If You Care, Leave Them There

Thanks to Emily MacCabe at Inland Fisheries & Wildlife for this information.

Below is information that should help everyone live harmoniously with wildlife, including fawns, moose, Piping Plovers and others. We encourage people to follow these steps for the protection of themselves and wildlife – and to appreciate wildlife and their behaviors from afar.

This is the time of year when many members of the public encounter baby fawns, robins, raccoons and other young wildlife in their back yards and woodlands.

Because wild animal parents can’t hire babysitters, and must leave their youngsters alone while they search for food, people often stumble upon a fawn hidden in the leaves on the forest floor, young birds taking their first flights, or young raccoon and fox kits wandering a bit too far from the home den.

Young wildlife is often ‘kidnapped’ by well-meaning people in the mistaken belief that they have been abandoned. The mother-young bond is very strong in mammals and birds, and parents will return given the opportunity to do so with out human interference.

In most instances, if you come across any healthy young wild animal or bird, leave it alone! The mother will come back to care for it, as long as humans move a distance away to let the family reassemble. If you have pets, put them inside your home or leash them so they can’t disturb the young wildlings.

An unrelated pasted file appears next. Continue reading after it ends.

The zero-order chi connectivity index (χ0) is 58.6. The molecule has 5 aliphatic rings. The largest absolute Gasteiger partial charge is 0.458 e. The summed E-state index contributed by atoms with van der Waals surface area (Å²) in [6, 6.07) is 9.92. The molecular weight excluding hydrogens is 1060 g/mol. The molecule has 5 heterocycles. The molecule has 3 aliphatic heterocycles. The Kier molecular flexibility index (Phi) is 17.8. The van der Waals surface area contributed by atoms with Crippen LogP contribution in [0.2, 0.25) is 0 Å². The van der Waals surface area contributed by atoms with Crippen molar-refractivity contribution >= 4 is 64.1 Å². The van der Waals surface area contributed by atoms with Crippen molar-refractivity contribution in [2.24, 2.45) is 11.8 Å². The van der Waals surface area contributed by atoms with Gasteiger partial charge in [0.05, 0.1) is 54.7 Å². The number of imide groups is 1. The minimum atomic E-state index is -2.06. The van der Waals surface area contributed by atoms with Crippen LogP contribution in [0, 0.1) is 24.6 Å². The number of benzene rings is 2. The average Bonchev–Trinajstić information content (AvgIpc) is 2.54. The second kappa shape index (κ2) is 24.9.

If, however, you think an animal may be orphaned, please call an IF&W regional biologist to see whether that is the case. Please, do not pick it up and take it home. Wild birds and mammals do not make good pets; and it’s against the law to possess them without the proper state and federal permits.

Every spring, moose calves and deer fawns are brought to the Maine Wildlife Park in Gray or to wildlife rehabilitators and the majority of them are not orphans. Here is what you should do if you see young wildlife or birds:

Fawns and Moose Calves: If you encounter a fawn, leave it alone! Adult mother does return only 2-3 times a day to young fawns to nurse them, otherwise leaving them stashed in a protected place and relying on their camouflage and lack of scent to protect them from predators. As soon as fawns are able to keep up with mom, they travel more with her as she forages for food.

Squirrels or Raccoons: If a nest of squirrels or raccoons must be disturbed, (for example if a tree has been cut down or fallen) leave the young in the den part of the tree and leave them nearby in a protected place. The mother will in all likelihood come back and transport them to a new location.

Birds: The same is true for a bird’s nest. Put the nest and nestlings into a nearby tree, supported in a basket or other container that has drainage. The mother robin or blue jay is probably right around the corner, and will return to feed the young and care for them until they can fly on their own.